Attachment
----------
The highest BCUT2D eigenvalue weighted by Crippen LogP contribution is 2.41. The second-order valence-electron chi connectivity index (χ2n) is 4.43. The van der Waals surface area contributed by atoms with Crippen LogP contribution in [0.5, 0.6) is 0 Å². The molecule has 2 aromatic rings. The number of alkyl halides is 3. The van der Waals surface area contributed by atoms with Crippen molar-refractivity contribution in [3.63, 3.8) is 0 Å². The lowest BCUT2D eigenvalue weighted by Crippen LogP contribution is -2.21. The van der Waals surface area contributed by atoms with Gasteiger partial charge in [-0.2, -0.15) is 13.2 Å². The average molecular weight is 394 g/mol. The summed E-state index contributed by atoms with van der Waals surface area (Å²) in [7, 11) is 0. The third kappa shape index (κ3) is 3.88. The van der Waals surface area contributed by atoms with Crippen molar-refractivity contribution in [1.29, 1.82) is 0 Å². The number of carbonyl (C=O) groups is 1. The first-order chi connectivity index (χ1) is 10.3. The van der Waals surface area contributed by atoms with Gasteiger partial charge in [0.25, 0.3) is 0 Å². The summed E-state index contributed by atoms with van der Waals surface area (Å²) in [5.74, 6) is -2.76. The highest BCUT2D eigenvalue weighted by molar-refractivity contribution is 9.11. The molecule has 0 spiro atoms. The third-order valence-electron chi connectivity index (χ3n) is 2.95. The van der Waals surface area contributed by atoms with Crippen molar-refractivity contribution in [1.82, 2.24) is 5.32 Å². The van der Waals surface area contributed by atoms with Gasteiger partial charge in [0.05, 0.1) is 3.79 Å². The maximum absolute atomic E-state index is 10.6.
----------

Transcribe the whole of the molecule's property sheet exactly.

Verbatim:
The highest BCUT2D eigenvalue weighted by Crippen LogP contribution is 2.41. The second-order valence-electron chi connectivity index (χ2n) is 4.43. The van der Waals surface area contributed by atoms with Crippen LogP contribution in [0.5, 0.6) is 0 Å². The molecule has 2 aromatic rings. The number of alkyl halides is 3. The van der Waals surface area contributed by atoms with Crippen molar-refractivity contribution in [3.63, 3.8) is 0 Å². The lowest BCUT2D eigenvalue weighted by Crippen LogP contribution is -2.21. The van der Waals surface area contributed by atoms with Gasteiger partial charge in [-0.2, -0.15) is 13.2 Å². The average molecular weight is 394 g/mol. The summed E-state index contributed by atoms with van der Waals surface area (Å²) in [7, 11) is 0. The third kappa shape index (κ3) is 3.88. The van der Waals surface area contributed by atoms with Crippen molar-refractivity contribution in [1.29, 1.82) is 0 Å². The number of carbonyl (C=O) groups is 1. The first-order chi connectivity index (χ1) is 10.3. The van der Waals surface area contributed by atoms with Gasteiger partial charge in [0.25, 0.3) is 0 Å². The summed E-state index contributed by atoms with van der Waals surface area (Å²) in [5.74, 6) is -2.76. The highest BCUT2D eigenvalue weighted by molar-refractivity contribution is 9.11. The molecule has 0 spiro atoms. The third-order valence-electron chi connectivity index (χ3n) is 2.95. The van der Waals surface area contributed by atoms with Crippen molar-refractivity contribution in [1.82, 2.24) is 5.32 Å². The van der Waals surface area contributed by atoms with Gasteiger partial charge in [0.05, 0.1) is 3.79 Å². The maximum absolute atomic E-state index is 10.6.